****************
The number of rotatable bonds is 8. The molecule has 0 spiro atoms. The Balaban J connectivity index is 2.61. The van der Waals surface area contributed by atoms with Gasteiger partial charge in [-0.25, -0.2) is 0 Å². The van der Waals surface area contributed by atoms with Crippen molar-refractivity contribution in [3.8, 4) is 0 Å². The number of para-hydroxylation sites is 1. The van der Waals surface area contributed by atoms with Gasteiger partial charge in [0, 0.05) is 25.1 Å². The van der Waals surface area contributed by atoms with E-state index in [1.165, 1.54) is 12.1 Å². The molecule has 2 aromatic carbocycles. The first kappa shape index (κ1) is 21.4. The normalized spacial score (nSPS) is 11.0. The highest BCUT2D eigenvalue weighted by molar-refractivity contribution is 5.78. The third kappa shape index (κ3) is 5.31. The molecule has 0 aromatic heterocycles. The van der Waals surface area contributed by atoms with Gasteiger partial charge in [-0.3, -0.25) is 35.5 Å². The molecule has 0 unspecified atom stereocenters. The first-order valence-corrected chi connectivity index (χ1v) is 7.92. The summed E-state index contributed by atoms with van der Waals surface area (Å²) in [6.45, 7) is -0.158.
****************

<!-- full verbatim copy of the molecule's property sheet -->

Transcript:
The number of rotatable bonds is 8. The molecule has 0 spiro atoms. The Balaban J connectivity index is 2.61. The van der Waals surface area contributed by atoms with Gasteiger partial charge in [-0.25, -0.2) is 0 Å². The van der Waals surface area contributed by atoms with Crippen molar-refractivity contribution in [3.8, 4) is 0 Å². The number of para-hydroxylation sites is 1. The van der Waals surface area contributed by atoms with Gasteiger partial charge in [0, 0.05) is 25.1 Å². The van der Waals surface area contributed by atoms with E-state index in [1.165, 1.54) is 12.1 Å². The molecule has 2 aromatic carbocycles. The first kappa shape index (κ1) is 21.4. The normalized spacial score (nSPS) is 11.0. The highest BCUT2D eigenvalue weighted by molar-refractivity contribution is 5.78. The third kappa shape index (κ3) is 5.31. The molecule has 0 aromatic heterocycles. The van der Waals surface area contributed by atoms with Gasteiger partial charge in [-0.3, -0.25) is 35.5 Å². The molecule has 0 unspecified atom stereocenters. The first-order valence-corrected chi connectivity index (χ1v) is 7.92. The summed E-state index contributed by atoms with van der Waals surface area (Å²) in [6.45, 7) is -0.158.